for Art Fraud
by: Lee Catterall
Salvador Dali' signed thousands of blank
pieces of print paper in dealings with dirty publishers which resulted in an
estimated $12 million a year earnings. The market in Dali' prints was
damaged from this and many fake Dali' prints with forged signatures began to
circulate as well. Lee Catterall chronicled this massive art fraud in his
book The Great Dali' Art Fraud & Other Deceptions, Barricade Books, 1992. A
huge scam that ended in a 1991 raid of a Long Island warehouse, where 50,000
fake Dali' prints were confiscated. 20,000 Miros and over 600 Chagalls were
also seized (all bogus prints). The following information is taken from Mr.
Catterall's web site ( which can be reached via our links page)
and posted with his permission:
Law enforcement brought the massive fraud associated with Dali'
artworks crashing down in the late 1980s and early 1990s. Principles of
Center Art Galleries in Hawaii and New Jersey Publisher Leon Amiel, who were
exposed by Lee Catterall in the Honolulu Star-Bulletin in the 1980s, could
claim ties to Dali' and his entourage, but that did not lessen the fraud.
Which is not to say that all the bogus prints that flooded the Dali' market
in the 1970s and 1980s bore Dali's imprint, at least directly. Without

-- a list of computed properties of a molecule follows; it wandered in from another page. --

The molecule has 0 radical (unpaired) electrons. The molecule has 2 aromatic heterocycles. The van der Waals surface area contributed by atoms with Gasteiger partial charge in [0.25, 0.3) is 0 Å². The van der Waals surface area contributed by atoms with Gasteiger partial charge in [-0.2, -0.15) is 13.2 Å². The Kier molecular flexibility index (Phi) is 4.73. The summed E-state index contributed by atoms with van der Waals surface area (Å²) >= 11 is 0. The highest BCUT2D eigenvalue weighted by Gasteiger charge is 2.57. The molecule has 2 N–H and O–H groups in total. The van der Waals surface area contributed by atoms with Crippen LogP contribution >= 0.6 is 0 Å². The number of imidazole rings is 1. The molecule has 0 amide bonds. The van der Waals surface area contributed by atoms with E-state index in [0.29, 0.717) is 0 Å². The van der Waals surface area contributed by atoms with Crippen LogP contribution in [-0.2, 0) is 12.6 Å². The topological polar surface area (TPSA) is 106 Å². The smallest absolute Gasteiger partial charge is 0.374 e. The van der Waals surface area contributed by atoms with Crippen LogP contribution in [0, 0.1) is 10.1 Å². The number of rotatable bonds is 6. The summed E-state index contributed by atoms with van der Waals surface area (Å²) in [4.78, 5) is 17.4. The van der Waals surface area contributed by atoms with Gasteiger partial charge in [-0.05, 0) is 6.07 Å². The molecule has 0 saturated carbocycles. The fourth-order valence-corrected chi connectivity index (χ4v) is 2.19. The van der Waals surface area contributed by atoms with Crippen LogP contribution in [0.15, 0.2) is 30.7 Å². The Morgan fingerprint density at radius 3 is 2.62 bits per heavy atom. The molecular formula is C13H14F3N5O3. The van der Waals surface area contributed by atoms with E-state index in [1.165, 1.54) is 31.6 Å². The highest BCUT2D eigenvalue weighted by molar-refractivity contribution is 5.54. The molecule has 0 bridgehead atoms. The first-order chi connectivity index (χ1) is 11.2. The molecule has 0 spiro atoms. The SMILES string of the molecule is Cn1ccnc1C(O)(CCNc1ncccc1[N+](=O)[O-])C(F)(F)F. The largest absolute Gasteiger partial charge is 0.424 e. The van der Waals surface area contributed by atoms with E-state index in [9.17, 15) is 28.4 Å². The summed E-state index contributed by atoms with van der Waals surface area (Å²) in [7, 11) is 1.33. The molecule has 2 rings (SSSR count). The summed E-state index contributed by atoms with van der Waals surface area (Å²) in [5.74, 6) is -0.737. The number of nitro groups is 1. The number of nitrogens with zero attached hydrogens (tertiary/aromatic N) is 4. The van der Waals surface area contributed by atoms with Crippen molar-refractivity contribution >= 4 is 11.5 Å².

question, he committed abuses to enrich himself from his fame, and those
abuses opened the way for others to capitalize on the cesspool he had
Dali'; By C.V. Sabba; Fingerprint ink on fingerprint card done in
fingerprints; May 2005
Don't be fooled by Dali's signature on a print. He signed thousands
of blank sheets of paper that later were used to reproduce Dali' images,
usually paintings. More often, his signature was forged on such
reproductions. He signed his name in so many ways that experts are at a loss
in verifying an authentic Dali' signature. Before buying any Dali' print,
also consider Dali's abuses, which constituted overt participation more than
mere facilitation, in the manufacture of hundreds of thousands of "limited
edition" prints bearing his name and his surrealistic images. While many of
the paintings are authentic works of Dali', they have been reproduced in
numerous "limited editions" and sold as "original" lithographs, etchings,
In Dali's mind, the signature may have been the least important
ingredient to determine authenticity. The French art publisher Jean-Paul
Delcourt, a signatory to some controversial Dali' prints, tells about
acquiring a dozen "Dali'" lithographs from an American publisher and
reselling them to an English dealer. The Englishman complained later that
Enrique Sabater had declared them to be fakes, and a customer wanted his
money back. The American publisher refused to do so because he had
certificates of authenticity. Delcourt says he saw Dali' at the Meurice
Hotel and showed the prints to Dali' and Gala.
"Dali whispered into Gala's ear, and Gala repeated his statement to
me: 'Dali' says the
picture is good, the signature is good, but the work is
a fake.'" Delcourt recalls.
"Why is it a fake?" Delcourt asked.
"The answer: 'Dali' has not been paid.'
"This is the guiding thread of the entire affair," Delcourt says.
"In all the contracts signed between Dali' and various publishers, Dali'
any importance either to moral rights or to the authorization
to print. All he wanted